If an attacker ever gains access to the datacenter or compromises a physical machine, all the information they’d see will be completely encrypted. “And you’ll be able to choose on a per-application basis whether you want to encrypt or not,” adds Casado. “This helps solve the broader problem of making it practical to use encryption and handle key management in a very controlled, fine-grained way.”
How can something like distributed network encryption help the military? “One of the biggest problems the military faces with encryption is that they’ve got many people who need to communicate in many different ways … it’s a massive key management nightmare,” Casado says.
Say, for example, you’re in a datacenter while a mission is happening and you want to spin up a bunch of workloads. “For every one of these missions that you spin up, you can encrypt it, and then if there’s a compromise within the datacenter or someone manages to gain access to the traffic from a separate mission … they won’t be able to see anything because it’s all encrypted,” he adds. “Today, it’s too difficult to manage keys at the edge of the datacenter, so we use VPN [virtual private networks], which allows people to do encryption to a gateway at the edge, but the problem with that is that within it everything is moving in plain text.”
Approaches such as “the one VMware is pursuing with network distributed encryption, along with others who are working on regenerative computing – something those in cloud services are exploring to ‘regenerate instances’ on a faster time frame – are really interesting if they can make attackers’ job more difficult. It’s not possible to be 100 percent secure, so the goal of information security instead should be to make it as difficult as possible for attackers in terms of time, money, resources, people, and technical capabilities,” says Rand’s Ablon.
Startup Keybase (www.keybase.io) is another effort Casado is affiliated with to make encryption more user-friendly via using Twitter handles and email addresses as your public key “so you won’t have to remember some goofy stream you can’t verify,” he says. “It’s a practical approach toward solving the outstanding problem in encryption – making it usable.”
R00t of insecurity
With each new data breach – including the recent Office of Personnel Management (OPM) breaches that involved the theft of records of at least 21.5 million individuals, including highly personal security-clearance information and even fingerprints – it becomes more obvious that encryption or other forms of security are necessary to protect sensitive data.
“OPM could have benefited from very standard use of authentication management, two-factor authentication or better access control, updating patches, rethinking their architecture, and by using encryption,” Ablon notes. A new security mantra is: ‘Don’t collect it if you can’t protect it.’”
So what’s the root of “insecurity”? Two key elements are humans and software vulnerabilities.
The human element
“Here’s the root of insecurity: Humans are interacting with technology, so even with the most secure systems in the world, the odds that human weaknesses will be taken advantage of are quite high. A phishing email with a malicious attachment can easily thwart security,” Ablon says.
Phishing emails, a type of social-engineering attack designed to target you specifically, can be devastating. “A few years ago I received a sweet birthday email from ‘my sister,’ complete with photos of us when we were kids and more recent ones, along with a link to go view a greeting for the card,” Casado recalls, providing a real-life scenario. “My first thought was how nice, but my sister doesn’t usually remember my birthday. After closer inspection of the email header … it was from Russia.”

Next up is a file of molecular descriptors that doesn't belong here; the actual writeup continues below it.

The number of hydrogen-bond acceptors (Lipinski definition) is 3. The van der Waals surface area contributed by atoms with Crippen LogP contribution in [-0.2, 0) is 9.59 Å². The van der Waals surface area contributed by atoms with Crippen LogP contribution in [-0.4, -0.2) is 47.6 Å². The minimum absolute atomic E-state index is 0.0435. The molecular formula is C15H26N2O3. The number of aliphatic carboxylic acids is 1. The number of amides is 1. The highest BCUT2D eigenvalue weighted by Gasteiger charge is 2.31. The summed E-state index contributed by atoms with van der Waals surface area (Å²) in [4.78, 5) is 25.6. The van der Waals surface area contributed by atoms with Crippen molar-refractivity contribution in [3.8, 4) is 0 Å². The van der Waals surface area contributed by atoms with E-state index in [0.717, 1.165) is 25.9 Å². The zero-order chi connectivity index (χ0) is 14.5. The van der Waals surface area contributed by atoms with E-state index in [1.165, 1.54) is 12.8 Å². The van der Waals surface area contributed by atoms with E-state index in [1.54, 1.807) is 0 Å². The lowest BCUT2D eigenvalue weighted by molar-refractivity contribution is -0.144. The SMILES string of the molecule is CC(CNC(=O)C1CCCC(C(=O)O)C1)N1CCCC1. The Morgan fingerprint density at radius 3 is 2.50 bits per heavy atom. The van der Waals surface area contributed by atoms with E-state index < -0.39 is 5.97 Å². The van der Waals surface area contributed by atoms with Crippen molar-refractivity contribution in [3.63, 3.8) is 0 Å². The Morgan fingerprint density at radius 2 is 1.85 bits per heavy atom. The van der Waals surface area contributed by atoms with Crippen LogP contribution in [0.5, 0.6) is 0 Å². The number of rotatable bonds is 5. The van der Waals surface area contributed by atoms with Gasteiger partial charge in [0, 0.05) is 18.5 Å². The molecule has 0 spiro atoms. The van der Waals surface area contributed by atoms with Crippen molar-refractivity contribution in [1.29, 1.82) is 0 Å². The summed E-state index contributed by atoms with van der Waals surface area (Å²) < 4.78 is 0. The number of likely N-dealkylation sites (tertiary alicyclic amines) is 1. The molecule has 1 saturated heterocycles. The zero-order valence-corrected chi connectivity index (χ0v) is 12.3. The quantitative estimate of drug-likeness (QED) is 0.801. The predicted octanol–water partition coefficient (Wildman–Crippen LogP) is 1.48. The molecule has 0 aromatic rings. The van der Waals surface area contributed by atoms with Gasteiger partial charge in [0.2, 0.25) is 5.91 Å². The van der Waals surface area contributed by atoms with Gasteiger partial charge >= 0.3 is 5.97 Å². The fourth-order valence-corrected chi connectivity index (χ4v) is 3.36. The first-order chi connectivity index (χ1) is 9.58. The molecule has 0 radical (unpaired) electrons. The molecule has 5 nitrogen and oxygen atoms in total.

At the time, Casado was VPN’d [virtual private networked] into the back end of the datacenter at work. If he had clicked the link, the attackers could have downloaded malware onto his laptop and had access to the entire datacenter – all of the information moving in plain text.
Although the attackers would have gained a foothold into the datacenter – and this is likely to happen at some point – with an approach like distributed network encryption, any traffic they’d see would be encrypted and useless to them.
“We definitely advocate pushing encryption into the datacenter,” Casado says. “Both distributed firewalling and distributed network encryption can really help to evolve a security posture within datacenters.”
One other factor behind network and system insecurity is software vulnerabilities, which exist because it’s difficult to locate all of the bugs within code.
“After a thorough review of several code bases, we found that there typically exists one bug per 2,000 lines of code,” Ablon points out. “Not all bugs are vulnerabilities that can be taken advantage of, but a smaller subset are and will be. That said, common operating systems use roughly 40 million lines of code. Aircraft and vehicles use 20 to 30 million lines of code, so plenty of potentially exploitable vulnerabilities exist.”
When developers are creating code, “there tends to be a ‘get it done and make it functional’ mindset, so a shift toward a mindset of including secure coding in curriculums either before or at the university level would be helpful,” she adds. “It’s extremely rare to find people with computer science degrees who were taught secure coding … especially the next generation who will be creating code and setting up systems and networks, as well as creating the web pages or devices we’ll be using.”
While many are exploring ways to make encryption easier to use, the National Security Agency (NSA) is focused on an entirely different aspect: quantum computers that could potentially break encryption as we know it today.
Techniques for encryption are continuously evolving, and the NSA is currently preparing for a shift to algorithms considered to be resistant in a future with quantum computers by “working with partners across the U.S. government, vendors, and standards bodies to ensure there is a clear plan for getting a new suite of algorithms that are developed in an open and transparent manner that will form the foundation of our next suite of cryptographic algorithms.” For more about NSA’s encryption plans, visit www.nsa.gov/ia/programs/suiteb_cryptography/.